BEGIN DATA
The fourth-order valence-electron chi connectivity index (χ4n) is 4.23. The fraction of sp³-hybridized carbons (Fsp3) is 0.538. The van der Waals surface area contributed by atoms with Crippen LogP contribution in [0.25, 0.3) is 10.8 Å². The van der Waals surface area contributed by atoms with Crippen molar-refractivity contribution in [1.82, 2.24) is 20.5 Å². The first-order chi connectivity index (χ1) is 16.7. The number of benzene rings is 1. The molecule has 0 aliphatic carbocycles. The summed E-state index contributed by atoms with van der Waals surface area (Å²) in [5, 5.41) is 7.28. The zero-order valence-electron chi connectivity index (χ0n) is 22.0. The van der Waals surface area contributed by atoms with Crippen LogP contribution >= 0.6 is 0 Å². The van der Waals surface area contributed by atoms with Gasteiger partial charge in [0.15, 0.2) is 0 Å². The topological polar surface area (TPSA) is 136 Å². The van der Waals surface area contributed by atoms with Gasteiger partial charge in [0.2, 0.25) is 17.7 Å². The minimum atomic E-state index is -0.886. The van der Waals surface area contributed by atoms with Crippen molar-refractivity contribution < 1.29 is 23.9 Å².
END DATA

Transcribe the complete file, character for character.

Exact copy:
The fourth-order valence-electron chi connectivity index (χ4n) is 4.23. The fraction of sp³-hybridized carbons (Fsp3) is 0.538. The van der Waals surface area contributed by atoms with Crippen LogP contribution in [0.25, 0.3) is 10.8 Å². The van der Waals surface area contributed by atoms with Crippen molar-refractivity contribution in [1.82, 2.24) is 20.5 Å². The first-order chi connectivity index (χ1) is 16.7. The number of benzene rings is 1. The molecule has 0 aliphatic carbocycles. The summed E-state index contributed by atoms with van der Waals surface area (Å²) in [5, 5.41) is 7.28. The zero-order valence-electron chi connectivity index (χ0n) is 22.0. The van der Waals surface area contributed by atoms with Crippen LogP contribution >= 0.6 is 0 Å². The van der Waals surface area contributed by atoms with Gasteiger partial charge in [0.15, 0.2) is 0 Å². The topological polar surface area (TPSA) is 136 Å². The van der Waals surface area contributed by atoms with Gasteiger partial charge in [0.2, 0.25) is 17.7 Å². The minimum atomic E-state index is -0.886. The van der Waals surface area contributed by atoms with Crippen molar-refractivity contribution < 1.29 is 23.9 Å².